Windows 7 EOL

Posted: 2020-01-19 10:17:03 by Alasdair Keyes

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NOTE: Running End of Life software is risky, don't do it unless you accept the risks

So Windows 7 is now EOL for all but the few customers who are paying through the nose for long term support. I run Linux on most of my machines, but I still do have a solitary Windows machine for Steam and a few other Windows only apps that won't run on WINE.

Unfortunately, I dislike Windows 8 an 10, there are a number of reasons, but on a purely practical level I find the interface horrendous, un-intuitive and difficult to use. I would like to continue running Windows 7 for as long as I can. I will have to accept the increased security risks from running an OS with no further security updates but thankfully my use of Windows is very limited and doesn't involve browsing/email or other common attack vectors for viruses and trojans. With a good AV, installed too, this should reduce risk to acceptable levels.

With the EOL status, the Windows Update service for Windows 7 will no doubt end in time, this means that although my current machine is up-to-date, if I need to re-intstall due to hardware failure, I may not have access to all the updates.

With this in mind, I found the WSUSOffline tool http://www.wsusoffline.net/, which allows you to download all updates for a specific Windows/Office version and store them offline. The main use-case appears to be for sys-admins with network access restrictions to download and install updates on air-gapped machines, however in this instance it looks well suited to archiving. There are other options to me such as installing and maintaining a Windows WSUS server, but that is a lot of extra work.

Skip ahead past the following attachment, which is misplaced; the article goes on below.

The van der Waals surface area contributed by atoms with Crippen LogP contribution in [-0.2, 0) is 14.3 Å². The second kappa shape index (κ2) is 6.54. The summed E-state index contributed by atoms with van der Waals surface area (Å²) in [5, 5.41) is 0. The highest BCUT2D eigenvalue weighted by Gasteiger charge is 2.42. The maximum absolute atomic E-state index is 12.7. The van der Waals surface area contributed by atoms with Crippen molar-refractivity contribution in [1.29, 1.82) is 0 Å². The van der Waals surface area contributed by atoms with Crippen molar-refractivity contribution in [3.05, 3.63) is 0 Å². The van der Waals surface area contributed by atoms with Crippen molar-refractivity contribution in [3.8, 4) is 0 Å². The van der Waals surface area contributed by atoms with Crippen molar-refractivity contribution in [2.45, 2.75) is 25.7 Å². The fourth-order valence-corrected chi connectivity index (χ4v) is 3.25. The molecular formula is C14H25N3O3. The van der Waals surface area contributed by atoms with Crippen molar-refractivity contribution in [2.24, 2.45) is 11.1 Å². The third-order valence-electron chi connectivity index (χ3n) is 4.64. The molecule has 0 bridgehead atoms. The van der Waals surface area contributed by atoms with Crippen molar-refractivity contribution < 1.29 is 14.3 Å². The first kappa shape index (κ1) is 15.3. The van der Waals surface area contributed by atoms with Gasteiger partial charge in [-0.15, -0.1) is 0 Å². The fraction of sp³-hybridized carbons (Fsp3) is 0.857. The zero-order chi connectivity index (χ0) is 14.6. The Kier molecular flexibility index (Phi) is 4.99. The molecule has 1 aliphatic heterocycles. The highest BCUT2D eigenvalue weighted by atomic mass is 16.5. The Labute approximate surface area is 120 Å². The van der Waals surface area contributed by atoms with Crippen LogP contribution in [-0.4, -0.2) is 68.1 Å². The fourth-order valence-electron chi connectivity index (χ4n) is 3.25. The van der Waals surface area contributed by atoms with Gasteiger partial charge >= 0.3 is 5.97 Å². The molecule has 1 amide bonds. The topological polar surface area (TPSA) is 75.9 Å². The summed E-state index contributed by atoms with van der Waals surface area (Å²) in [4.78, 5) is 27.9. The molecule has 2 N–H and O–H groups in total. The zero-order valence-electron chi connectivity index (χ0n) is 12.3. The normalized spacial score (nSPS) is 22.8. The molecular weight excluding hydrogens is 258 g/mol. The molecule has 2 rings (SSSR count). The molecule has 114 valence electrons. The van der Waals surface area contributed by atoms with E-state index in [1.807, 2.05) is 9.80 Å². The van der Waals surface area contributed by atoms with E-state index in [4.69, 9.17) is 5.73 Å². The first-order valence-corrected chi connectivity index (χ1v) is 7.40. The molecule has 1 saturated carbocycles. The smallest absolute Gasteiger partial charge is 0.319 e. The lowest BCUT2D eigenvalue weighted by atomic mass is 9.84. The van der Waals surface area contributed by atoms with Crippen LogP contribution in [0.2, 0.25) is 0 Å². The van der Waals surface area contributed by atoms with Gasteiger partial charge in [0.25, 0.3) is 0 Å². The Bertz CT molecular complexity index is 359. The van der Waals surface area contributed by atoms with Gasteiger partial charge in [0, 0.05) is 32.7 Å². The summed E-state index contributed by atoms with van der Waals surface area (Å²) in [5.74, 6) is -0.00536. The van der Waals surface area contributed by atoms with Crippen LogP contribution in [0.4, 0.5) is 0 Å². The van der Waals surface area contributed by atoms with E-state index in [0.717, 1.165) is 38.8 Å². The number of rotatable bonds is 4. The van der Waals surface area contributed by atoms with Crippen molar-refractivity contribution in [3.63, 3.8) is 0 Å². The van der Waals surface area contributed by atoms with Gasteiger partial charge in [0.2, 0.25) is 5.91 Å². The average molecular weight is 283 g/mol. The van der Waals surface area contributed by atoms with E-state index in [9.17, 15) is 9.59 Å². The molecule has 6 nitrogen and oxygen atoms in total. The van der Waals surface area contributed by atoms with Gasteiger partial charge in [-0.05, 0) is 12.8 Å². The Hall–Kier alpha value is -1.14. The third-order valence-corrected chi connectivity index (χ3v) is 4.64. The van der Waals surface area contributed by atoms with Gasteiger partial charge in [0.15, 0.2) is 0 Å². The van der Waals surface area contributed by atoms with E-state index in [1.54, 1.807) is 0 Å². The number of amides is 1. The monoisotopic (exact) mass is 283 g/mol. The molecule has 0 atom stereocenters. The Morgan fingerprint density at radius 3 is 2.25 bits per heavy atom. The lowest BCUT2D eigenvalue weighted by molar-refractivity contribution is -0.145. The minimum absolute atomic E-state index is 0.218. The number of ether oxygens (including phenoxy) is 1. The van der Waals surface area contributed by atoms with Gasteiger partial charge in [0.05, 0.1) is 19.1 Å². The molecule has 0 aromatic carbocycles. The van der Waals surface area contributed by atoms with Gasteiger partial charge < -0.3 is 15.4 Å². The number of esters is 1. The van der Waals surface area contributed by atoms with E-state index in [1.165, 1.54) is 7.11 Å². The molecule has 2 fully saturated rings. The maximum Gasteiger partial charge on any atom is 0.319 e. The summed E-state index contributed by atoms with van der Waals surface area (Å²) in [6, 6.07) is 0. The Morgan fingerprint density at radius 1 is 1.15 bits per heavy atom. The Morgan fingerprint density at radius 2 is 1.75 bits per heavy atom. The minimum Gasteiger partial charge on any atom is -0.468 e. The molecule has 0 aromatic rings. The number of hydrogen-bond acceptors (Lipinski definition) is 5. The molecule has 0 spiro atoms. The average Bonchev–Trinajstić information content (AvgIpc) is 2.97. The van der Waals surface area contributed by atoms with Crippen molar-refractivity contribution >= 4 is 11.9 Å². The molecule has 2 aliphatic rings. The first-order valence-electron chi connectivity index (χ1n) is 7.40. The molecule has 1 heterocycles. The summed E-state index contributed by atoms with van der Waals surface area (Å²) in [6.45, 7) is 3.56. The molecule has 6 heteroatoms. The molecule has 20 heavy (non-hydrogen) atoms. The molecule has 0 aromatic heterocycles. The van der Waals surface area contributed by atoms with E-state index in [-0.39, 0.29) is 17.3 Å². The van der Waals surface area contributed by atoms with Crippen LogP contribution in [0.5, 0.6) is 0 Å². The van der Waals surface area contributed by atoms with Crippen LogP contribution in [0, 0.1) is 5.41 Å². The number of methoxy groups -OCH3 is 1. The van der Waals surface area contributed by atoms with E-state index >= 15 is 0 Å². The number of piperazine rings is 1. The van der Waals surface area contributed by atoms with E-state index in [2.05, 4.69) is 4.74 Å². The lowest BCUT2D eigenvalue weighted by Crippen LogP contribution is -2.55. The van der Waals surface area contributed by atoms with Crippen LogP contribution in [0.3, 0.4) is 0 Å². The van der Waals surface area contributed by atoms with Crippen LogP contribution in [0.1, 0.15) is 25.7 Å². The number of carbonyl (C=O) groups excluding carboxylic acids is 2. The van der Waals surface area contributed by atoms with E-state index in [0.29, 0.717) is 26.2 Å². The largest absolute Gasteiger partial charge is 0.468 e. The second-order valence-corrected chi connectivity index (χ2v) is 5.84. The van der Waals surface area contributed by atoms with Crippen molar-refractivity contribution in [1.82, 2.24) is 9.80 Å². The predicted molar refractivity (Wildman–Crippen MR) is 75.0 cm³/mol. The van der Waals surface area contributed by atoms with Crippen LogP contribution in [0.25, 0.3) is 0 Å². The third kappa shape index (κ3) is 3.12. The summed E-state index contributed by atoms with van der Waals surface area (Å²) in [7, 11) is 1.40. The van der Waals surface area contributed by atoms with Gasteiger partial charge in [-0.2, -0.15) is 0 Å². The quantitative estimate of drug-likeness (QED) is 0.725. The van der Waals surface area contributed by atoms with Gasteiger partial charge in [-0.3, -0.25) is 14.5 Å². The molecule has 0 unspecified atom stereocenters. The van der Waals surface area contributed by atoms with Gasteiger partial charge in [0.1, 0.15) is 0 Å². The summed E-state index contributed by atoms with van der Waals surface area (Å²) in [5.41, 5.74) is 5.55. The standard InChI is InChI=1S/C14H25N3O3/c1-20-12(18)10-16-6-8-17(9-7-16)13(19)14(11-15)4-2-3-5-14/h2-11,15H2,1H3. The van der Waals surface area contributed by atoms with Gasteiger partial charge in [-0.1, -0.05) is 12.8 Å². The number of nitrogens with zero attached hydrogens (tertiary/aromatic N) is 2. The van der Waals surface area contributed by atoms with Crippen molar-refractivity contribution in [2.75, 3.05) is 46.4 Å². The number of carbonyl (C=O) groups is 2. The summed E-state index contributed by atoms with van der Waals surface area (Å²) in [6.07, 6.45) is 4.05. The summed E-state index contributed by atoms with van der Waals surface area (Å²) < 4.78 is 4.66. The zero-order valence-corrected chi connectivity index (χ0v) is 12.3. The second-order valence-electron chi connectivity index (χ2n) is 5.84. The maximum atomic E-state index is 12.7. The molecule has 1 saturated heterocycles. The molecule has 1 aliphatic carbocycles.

If you wish to get your own backups of updates these are the steps I took

It took about 30 mins to download all the updates, then once it's done it copies a folder structure with all the updates into your shared drive which you can then backup from your host to wherever you want. The folder also includes the executable to kick off the updates on another machine.

Running the archived updates on another machine is not a run-and-forget process, Windows updates require reboots which means you will have to click a few buttons now and again, but that is no different than the Official update process.

It looks like the WSUSOffline tool works by distributing a list of updates to use. As Windows 7 only went EOL in January, I would imagine that I will have to wait for the next WSUSOffline update to get the last few Windows Updates archived but it looks like I should be able to continue using Windows 7 for some time yet, even if I have to rebuild.


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